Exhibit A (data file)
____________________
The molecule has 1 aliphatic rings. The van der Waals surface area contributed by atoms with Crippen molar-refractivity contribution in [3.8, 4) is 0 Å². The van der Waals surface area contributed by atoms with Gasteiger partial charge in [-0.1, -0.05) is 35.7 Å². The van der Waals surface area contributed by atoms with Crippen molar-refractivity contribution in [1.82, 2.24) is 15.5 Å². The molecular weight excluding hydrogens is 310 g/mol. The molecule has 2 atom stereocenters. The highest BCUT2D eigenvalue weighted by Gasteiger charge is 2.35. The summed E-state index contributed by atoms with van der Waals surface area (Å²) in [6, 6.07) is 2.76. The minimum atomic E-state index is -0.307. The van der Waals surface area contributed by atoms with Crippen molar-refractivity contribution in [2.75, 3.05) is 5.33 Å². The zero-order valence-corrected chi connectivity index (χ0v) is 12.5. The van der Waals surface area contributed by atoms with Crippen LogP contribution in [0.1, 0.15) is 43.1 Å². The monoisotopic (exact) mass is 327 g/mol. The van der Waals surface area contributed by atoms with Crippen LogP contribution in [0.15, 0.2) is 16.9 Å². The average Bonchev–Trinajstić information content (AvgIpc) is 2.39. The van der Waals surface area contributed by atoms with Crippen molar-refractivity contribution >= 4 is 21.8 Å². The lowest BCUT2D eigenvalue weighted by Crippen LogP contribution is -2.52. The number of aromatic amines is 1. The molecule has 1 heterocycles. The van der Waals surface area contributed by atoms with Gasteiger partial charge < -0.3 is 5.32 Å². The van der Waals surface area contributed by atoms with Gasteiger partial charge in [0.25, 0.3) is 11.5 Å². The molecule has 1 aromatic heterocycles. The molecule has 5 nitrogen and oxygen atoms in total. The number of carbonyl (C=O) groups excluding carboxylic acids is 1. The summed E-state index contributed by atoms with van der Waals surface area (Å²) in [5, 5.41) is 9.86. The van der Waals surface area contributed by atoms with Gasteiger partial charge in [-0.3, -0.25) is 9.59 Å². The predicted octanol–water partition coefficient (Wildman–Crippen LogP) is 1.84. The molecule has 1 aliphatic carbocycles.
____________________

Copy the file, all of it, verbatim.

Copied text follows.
The molecule has 1 aliphatic rings. The van der Waals surface area contributed by atoms with Crippen molar-refractivity contribution in [3.8, 4) is 0 Å². The van der Waals surface area contributed by atoms with Gasteiger partial charge in [-0.1, -0.05) is 35.7 Å². The van der Waals surface area contributed by atoms with Crippen molar-refractivity contribution in [1.82, 2.24) is 15.5 Å². The molecular weight excluding hydrogens is 310 g/mol. The molecule has 2 atom stereocenters. The highest BCUT2D eigenvalue weighted by Gasteiger charge is 2.35. The summed E-state index contributed by atoms with van der Waals surface area (Å²) in [6, 6.07) is 2.76. The minimum atomic E-state index is -0.307. The van der Waals surface area contributed by atoms with Crippen molar-refractivity contribution in [2.75, 3.05) is 5.33 Å². The zero-order valence-corrected chi connectivity index (χ0v) is 12.5. The van der Waals surface area contributed by atoms with Crippen LogP contribution in [0.1, 0.15) is 43.1 Å². The monoisotopic (exact) mass is 327 g/mol. The van der Waals surface area contributed by atoms with Crippen LogP contribution in [0.15, 0.2) is 16.9 Å². The average Bonchev–Trinajstić information content (AvgIpc) is 2.39. The van der Waals surface area contributed by atoms with Crippen molar-refractivity contribution >= 4 is 21.8 Å². The lowest BCUT2D eigenvalue weighted by Crippen LogP contribution is -2.52. The number of aromatic amines is 1. The molecule has 1 heterocycles. The van der Waals surface area contributed by atoms with Gasteiger partial charge < -0.3 is 5.32 Å². The van der Waals surface area contributed by atoms with Gasteiger partial charge in [0.25, 0.3) is 11.5 Å². The molecule has 1 aromatic heterocycles. The molecule has 5 nitrogen and oxygen atoms in total. The number of carbonyl (C=O) groups excluding carboxylic acids is 1. The summed E-state index contributed by atoms with van der Waals surface area (Å²) in [5, 5.41) is 9.86. The van der Waals surface area contributed by atoms with Gasteiger partial charge in [-0.3, -0.25) is 9.59 Å². The predicted octanol–water partition coefficient (Wildman–Crippen LogP) is 1.84. The molecule has 1 aliphatic carbocycles.